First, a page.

- Tambay A. Obenson
This list originally ran in August 2012, tied to Red Hook Summer, Lee's 21st theatrical film. In the two years since, Lee has released a remake (Oldboy), a Michael Jackson documentary (Bad 25), and filmed Mike Tyson's one-man Broadway show (Mike Tyson: Undisputed Truth). This week marks the 25th anniversary of Spike Lee's Do the Right Thing. Spike Lee has been making films for a quarter century, and while he's had both misfires and masterpieces, the one thing you can say about his films is that they are never, ever boring. We went through the Lee canon and ruthlessly ranked his films, from worst to best. We included only his theatrical releases (Lee has made several television documentaries and even a TV pilot) with one notable exception, because it's one of his masterworks. Read on to see our choices, and then weigh in with your own rankings below. (Read »
- Will Leitch,Tim Grierson
Today marks the final day of the first half of 2014. That flashed by, didn't it? Here are five highlights from this past week while you wait for this afternoon's Smackdown (squeeeeeeeee!)
• Ten Best Dragons - from Toothless to Vermithrax
• Test Interview - filming dance sequences
• What's Wrong With Musicals? - it isn't the talent pool
• Welcome to the Academy - 271 new invites went out... and, as always, some are headscratchers and some are deliciously welcome
Coming In July
Oscar Chart Updates are in progress and we'll post tomorrow when we start "Halfway Mark" festivities surveying the Best of the Year (thus far).
- NATHANIEL R
It's been 25 years today, June 30, since director Spike Lee's Do the Right Thing film hit theaters, and this drama not only holds a lot of significance for many across the country, it was also the film President Barack Obama took First Lady Michelle Obama to see on their first date.
Related Pics: President Obama and First Lady Michelle's Pda Moments
To celebrate the movie's anniversary, a celebration was thrown in Brooklyn -- where Dave Chappelle, Public Enemy's Chuck D and Erykah Badu were in attendance-- and the Obamas made a video message for the special occasion. "Do The Right Thing was actually the first thing we saw together on our first official date," Michelle, 50, admitted. "He was trying to show me his sophisticated side by selecting an independent filmmaker."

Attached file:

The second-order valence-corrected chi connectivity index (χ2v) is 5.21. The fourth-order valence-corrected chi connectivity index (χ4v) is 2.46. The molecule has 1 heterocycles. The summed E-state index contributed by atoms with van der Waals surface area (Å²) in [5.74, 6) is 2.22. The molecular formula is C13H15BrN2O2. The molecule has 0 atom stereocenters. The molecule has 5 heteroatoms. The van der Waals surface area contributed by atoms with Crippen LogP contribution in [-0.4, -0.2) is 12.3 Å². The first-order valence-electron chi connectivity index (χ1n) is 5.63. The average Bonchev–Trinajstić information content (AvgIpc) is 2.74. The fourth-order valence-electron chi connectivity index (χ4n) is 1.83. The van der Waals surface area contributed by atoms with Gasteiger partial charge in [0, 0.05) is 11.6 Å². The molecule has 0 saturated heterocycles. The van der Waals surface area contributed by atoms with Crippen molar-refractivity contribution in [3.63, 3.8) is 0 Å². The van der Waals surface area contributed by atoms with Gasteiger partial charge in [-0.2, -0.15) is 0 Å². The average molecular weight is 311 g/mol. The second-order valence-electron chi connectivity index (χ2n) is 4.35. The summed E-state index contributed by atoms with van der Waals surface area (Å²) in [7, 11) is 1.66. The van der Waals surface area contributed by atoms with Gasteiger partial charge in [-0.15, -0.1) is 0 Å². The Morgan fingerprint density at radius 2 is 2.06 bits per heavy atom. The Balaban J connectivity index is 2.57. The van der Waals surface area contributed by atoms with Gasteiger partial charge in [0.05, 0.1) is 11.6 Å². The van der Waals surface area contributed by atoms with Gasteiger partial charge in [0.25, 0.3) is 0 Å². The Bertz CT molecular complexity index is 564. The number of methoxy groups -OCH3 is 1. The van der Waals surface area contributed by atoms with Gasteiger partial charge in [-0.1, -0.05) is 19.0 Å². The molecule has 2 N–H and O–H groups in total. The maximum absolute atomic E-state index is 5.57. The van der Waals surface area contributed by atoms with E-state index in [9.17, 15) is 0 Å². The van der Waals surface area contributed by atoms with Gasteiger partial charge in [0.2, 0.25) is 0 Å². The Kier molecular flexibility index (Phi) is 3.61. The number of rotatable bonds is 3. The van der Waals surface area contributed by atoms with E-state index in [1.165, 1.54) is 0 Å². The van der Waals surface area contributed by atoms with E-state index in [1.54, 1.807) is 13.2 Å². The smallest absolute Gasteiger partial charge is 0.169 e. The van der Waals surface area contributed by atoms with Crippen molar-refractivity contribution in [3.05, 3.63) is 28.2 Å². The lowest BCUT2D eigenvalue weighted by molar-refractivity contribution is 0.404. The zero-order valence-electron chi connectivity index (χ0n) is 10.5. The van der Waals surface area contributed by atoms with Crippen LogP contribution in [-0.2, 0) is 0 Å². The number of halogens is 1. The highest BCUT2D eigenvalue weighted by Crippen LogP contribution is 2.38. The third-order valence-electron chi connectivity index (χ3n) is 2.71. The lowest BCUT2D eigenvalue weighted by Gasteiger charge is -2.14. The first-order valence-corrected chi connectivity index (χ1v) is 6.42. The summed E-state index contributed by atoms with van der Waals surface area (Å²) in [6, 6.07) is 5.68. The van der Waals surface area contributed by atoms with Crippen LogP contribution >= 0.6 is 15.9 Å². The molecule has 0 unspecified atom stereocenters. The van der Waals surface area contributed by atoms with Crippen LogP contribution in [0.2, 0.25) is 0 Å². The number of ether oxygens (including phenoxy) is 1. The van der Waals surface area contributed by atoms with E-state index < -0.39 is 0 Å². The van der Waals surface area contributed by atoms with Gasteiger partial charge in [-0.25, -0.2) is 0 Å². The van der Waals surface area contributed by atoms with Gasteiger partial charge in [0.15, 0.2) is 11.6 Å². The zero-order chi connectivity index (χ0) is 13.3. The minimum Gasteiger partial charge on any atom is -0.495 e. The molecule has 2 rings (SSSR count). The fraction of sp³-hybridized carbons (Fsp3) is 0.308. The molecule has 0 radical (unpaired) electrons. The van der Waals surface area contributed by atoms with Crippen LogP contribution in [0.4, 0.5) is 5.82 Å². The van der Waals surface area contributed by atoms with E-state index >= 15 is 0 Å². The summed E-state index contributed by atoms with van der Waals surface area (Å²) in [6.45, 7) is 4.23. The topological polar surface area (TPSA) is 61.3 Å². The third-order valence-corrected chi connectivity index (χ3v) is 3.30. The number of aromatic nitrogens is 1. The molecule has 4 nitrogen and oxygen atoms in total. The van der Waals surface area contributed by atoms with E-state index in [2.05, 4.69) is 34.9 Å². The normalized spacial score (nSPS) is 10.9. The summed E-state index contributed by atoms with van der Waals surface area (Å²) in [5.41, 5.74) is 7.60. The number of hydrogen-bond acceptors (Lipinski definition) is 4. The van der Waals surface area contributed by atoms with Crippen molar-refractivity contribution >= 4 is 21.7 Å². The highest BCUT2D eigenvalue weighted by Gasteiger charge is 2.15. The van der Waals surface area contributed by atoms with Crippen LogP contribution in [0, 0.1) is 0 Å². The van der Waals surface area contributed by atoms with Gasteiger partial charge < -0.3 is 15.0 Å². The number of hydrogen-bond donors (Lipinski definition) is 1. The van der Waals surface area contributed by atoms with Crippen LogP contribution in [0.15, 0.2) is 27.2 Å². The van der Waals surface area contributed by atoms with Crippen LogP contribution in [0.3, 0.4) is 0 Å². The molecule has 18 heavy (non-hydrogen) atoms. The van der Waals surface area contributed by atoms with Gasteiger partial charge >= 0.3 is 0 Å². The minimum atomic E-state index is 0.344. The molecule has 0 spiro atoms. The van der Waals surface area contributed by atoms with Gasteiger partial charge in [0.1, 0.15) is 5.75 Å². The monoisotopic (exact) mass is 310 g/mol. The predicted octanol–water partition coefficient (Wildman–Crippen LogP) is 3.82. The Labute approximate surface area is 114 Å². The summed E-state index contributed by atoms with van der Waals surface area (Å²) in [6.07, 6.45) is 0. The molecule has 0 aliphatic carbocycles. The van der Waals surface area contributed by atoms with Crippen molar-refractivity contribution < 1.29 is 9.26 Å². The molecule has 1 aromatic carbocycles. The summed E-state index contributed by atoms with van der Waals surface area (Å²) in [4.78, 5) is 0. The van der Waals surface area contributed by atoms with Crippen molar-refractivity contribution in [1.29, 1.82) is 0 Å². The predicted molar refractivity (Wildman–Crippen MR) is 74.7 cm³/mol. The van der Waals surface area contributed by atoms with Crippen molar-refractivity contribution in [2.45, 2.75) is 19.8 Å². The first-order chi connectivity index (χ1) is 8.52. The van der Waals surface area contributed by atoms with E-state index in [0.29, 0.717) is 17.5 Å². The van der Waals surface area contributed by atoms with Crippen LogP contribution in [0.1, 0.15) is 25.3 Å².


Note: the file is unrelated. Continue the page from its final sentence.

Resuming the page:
The President quipped, "I took her to this new movie everybody was talking about directed »
Wake uuuuuuuuup! Up your wake, up your wake, up your wake! Do The Right Thing is 25 years old today, and it has never been more fresh. Spike Lee's confrontational masterpiece has now been around for a quarter of a century, and watching it in 2014 is still a two-ton megabomb that burrows under your skin and explodes. Last week we honored Batman, twenty five years old and one of the most influential blockbusters of all-time. But this week, Do The Right Thing hopefully re-enters the lexicon to remind fans that Spike Lee's best film is also possibly the greatest American film of the past twenty five years. For those who haven't seen Lee's sweat-soaked summer serenade (seriously, what's wrong with you?), the picture follows Lee's Mookie, a hustler earning extra cash by delivering for Sal's Pizzeria. Sal, a mountain of a man played by a terrifying Danny Aiello, values »
Spike Lee's groundbreaking and iconic film Do the Right Thing came out 25 years ago June 30. On Friday night, the Los Angeles County Museum of Art hosted a screening and Q&A with Lee, Public Enemy rapper Chuck D (who wrote the film's theme, "Fight the Power") and actors from the film. Before the film started, though, Lee mentioned that there was a surprise for the audience, and cued up a clip of President Barack Obama and First Lady Michelle Obama, reminiscing about their first date, 25 years ago, during which they went to see Do the Right Thing. "We had »
- Alex Heigl